Introverts discover that they are emotionally stable in quieter places, while extraverts generally flourish in louder, more lively places. An introvert in a loud environment will find it difficult to remain emotionally stable, while an extravert will feel emotionally unstable in quiet places. Ambiverts have the benefit in most situations because they are highly adaptable, which also makes them emotionally stable during a wider range of experiences – from the earsplitting loud music at a concert to the quiet bliss of a yoga session.

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6. You don’t relate completely with posts about introverts and extraverts

This is probably the first sign that you may not be an introvert or an extravert, but it is definitely not foolproof. Some people who lean towards being one trait may not necessarily relate with every single point about that personality trait, but if you have a feeling you are in the middle, you might be. Also, you may not be able to relate completely with friends who confidently call themselves introverts or extraverts.

7. You can’t empathize with people who are not able to sit through loud social gatherings or are uncomfortable with time spent alone

You probably sympathize with such individuals and acknowledge that it is possible for them to have trouble in these situations. But that’s as far as you can go. Because you have the ability to navigate both situations without struggle, you aren’t fully able to understand what it might feel like to desperately desire time alone or time with people.

8. You meet more people who are like you

This may have to do with the fact that we choose friends who we relate to, but it could also have something to do with the fact that the number of ambiverts in the human population is just higher. The number of self-described introverts is lowest, the number of extraverts is a bit higher and the number of ambiverts beats them both. Many people respond to descriptions of ambiverts with, “Wait, aren’t all people like this?” No, not all people are ambiverts, but in general, most people are.

9. You are shy or stable and hence mistaken about your introvert or extravert status

Shyness and stability are personality traits that are separate from those of introversion and extraversion. However, because both traits influence people’s social lives in similar ways, the presence of one can influence the perceived presence of the other. In other words, you could be a shy ambivert but swear that you are an introvert, or you could be a stable ambivert and feel like more of an extravert.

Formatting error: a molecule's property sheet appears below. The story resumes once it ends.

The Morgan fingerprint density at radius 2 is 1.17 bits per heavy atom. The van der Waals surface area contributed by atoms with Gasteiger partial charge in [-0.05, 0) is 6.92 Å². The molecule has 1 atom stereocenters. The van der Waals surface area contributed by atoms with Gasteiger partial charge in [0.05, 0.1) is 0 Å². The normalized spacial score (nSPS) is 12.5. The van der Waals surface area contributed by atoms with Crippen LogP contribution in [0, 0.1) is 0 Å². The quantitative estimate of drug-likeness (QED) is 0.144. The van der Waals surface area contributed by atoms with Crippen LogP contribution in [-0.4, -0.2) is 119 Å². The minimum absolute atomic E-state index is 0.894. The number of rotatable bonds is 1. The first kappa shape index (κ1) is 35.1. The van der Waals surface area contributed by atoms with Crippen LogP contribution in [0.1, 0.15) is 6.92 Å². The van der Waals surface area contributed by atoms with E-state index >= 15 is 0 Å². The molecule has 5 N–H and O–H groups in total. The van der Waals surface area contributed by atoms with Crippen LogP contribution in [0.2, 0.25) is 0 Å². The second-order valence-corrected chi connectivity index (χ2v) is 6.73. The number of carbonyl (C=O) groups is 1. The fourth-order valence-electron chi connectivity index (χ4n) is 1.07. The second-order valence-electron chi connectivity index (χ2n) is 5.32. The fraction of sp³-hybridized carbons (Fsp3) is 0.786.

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Even psychological assessments like the MBTI (Myers-Briggs Type Indicator) may place you as either an introvert or an extravert, but the real reason your answers make you seem like one or the other is because of your shyness or stability. If you are shy, insecurities or the worry of being negatively judged are what keep you from being as sociable as you would like to be, which is different from being an introvert, for whom the possibility of being more social may seem appealing. But actually being social when they don’t need to doesn’t make them feel satisfied, or it instead makes them feel worse.

10. Right now, you feel like me after watching the first episode of “The Mindy Project”

You may have never noticed the emptiness in your soul from never reading an article that addressed your personality trait, and after reading this one, you have realized that emptiness. It’s just like how I hadn’t realized the lack of (counter-stereotypical) Indian-American television and film characters had affected me until I watched “The Mindy Project” and felt so unbelievably proud of Mindy Kaling, almost like being Indian made us sisters. If you are finally feeling a similar gratitude of being represented on the internet, congratulations, you are an ambivert! (And we’re sorry it took so long.)

So how did you do? Did you relate to all 10 signs?

You’re probably an ambivert!

But keep in mind that human beings are never 100% anything. Psychologist have made divisions of this introvert-extravert spectrum, but there really is no distinct line that divides introverts from ambiverts and ambiverts from extraverts. Some people can distinguish themselves, because they are close enough to the extremes. You could be an ambivert, or just slightly introverted or extraverted. You could be a shy extravert or a stable ambivert, a shy ambivert or a stable introvert.

The final take away? Try being more self-aware, keep track of what experiences make you happy and which ones you would feel happier doing without. Taking tests and reading articles to measure your personality traits definitely help, but they are not final, indisputable assessments of your personality. Only you can truly figure out where and when you feel most fulfilled.